New York, NY (PRWEB) August 04, 2014
The Credit Repair Services industry largely moves countercyclical to the business cycle; therefore, the recession increased demand for credit repair services due to rising unemployment and falling disposable income. These factors, coupled with an increased debt load taken on by many consumers during the housing boom, caused many households to fall behind on payments and seek assistance from industry professionals who help identify errors in credit reporting and dispute the inaccurate information with credit reporting agencies. “In the years following the recession, however, unemployment and household debt declined,” according to IBISWorld Industry Analyst Sarah Kahn. Additionally, many debt-ridden consumers did not seek out industry services, preferring to avoid the fees, file for bankruptcy or take advantage of free online services similar to those offered by this industry. Consequently, industry revenue is expected to decline at an annualized rate of 3.8% to $6.0 billion over the five years to 2014, including an 8.6% drop in 2014 alone.
Although access to credit surpassed prerecessionary levels, aggregate household debt is on the rise, and banks and other lenders are once again lending to risky credit-card borrowers, industry revenue is expected to continue declining. “With the help of the Federal Trade Commission's do-it-yourself instructions, increasingly financially- and internet-savvy consumers are turning to credit reporting agencies on their own,” says Kahn. Additionally, the industry's negative reputation stemming from deceptive practices and charging advanced fees for services, both of which violate the Credit Repair Organizations Act, introduced skepticism in industry services; this further encouraged consumers to improve their credit scores through other means.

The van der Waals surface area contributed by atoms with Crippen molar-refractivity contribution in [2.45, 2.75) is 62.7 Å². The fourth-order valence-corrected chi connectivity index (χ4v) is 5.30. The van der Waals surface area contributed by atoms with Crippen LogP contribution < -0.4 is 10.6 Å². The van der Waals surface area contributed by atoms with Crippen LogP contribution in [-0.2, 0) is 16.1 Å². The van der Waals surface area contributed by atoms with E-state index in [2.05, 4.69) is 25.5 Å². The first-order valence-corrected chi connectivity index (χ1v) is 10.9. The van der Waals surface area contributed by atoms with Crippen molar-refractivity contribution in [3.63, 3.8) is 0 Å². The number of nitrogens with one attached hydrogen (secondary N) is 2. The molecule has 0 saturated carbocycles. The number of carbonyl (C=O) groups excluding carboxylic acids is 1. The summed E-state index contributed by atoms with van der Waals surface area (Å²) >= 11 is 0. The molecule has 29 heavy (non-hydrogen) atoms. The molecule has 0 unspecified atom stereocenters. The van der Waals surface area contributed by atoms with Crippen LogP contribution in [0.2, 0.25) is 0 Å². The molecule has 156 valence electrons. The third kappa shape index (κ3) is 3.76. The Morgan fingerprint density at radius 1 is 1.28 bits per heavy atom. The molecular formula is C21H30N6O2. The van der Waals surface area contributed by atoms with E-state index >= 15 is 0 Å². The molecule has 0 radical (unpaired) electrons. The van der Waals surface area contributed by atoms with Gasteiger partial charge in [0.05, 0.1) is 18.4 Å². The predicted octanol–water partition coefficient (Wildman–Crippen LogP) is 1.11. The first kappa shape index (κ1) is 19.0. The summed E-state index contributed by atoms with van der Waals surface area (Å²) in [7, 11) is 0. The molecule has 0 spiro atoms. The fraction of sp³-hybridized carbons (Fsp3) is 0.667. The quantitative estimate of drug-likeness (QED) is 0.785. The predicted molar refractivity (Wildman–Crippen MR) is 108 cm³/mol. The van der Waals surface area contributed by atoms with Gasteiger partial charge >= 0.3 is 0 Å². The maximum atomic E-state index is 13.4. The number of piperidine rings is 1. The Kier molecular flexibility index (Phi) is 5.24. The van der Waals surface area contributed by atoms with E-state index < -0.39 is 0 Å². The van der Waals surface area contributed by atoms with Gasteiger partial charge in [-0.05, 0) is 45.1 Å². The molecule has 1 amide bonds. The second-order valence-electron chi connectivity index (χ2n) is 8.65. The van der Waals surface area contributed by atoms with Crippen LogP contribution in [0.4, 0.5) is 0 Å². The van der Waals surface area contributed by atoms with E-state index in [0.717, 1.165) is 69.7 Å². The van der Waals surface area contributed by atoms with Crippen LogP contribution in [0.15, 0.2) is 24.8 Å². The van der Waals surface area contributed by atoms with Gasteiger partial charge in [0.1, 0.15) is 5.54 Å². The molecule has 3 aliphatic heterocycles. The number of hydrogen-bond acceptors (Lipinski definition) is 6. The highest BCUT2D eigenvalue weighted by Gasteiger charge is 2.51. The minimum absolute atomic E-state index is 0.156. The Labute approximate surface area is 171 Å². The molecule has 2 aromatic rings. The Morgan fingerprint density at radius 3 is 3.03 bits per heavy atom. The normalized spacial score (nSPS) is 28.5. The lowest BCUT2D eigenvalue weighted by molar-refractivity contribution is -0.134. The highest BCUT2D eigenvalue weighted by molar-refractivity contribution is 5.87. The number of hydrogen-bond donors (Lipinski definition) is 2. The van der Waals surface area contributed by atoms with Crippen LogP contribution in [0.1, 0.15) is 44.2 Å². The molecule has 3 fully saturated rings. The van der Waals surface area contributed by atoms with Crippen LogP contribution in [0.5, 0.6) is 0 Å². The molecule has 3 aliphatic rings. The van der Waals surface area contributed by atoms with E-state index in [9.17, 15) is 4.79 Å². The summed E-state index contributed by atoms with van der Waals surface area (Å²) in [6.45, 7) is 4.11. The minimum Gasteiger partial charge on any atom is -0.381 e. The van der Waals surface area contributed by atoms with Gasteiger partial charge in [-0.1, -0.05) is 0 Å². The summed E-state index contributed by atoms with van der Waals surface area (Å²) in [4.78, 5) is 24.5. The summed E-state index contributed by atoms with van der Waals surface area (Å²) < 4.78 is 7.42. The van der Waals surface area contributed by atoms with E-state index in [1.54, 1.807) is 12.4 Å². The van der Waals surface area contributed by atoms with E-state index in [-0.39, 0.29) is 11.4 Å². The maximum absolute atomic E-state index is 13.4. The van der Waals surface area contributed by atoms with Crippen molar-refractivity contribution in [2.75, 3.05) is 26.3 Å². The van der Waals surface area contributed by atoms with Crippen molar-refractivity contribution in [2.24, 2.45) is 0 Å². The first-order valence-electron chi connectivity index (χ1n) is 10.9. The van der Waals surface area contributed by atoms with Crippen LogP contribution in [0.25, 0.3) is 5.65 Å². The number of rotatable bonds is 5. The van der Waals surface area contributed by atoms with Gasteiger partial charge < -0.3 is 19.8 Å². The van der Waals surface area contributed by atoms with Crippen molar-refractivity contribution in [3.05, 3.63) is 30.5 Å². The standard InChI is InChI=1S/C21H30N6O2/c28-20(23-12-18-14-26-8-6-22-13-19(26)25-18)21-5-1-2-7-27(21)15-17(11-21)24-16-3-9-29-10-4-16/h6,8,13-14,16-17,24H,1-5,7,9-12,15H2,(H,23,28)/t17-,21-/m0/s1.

According to a 2013 Federal Trade Commission study of the US credit reporting industry, 5.0% of consumers have errors on one of their three major credit reports. Consumers are expected to continue seeking ways to repair their credit score, but industry operators are expected to offer complementary services in order to provide added value. As the percentage of services conducted online increases, however, potential consumers will turn to free options.
For more information, visit IBISWorld’s Credit Repair Services in the US industry report page.
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IBISWorld Industry Report Key Topics
This industry identifies errors in credit reporting and disputes inaccurate information with the appropriate organizations to improve credit ratings. These services are typically undertaken on behalf of a client who has known credit problems, such as a recent bankruptcy. This industry does not include nonprofit firms that offer credit-counseling services.
Key External Drivers
Industry Life Cycle
Products & Markets
Products & Services
Globalization & Trade
Market Share Concentration
Key Success Factors
Cost Structure Benchmarks
Barriers to Entry
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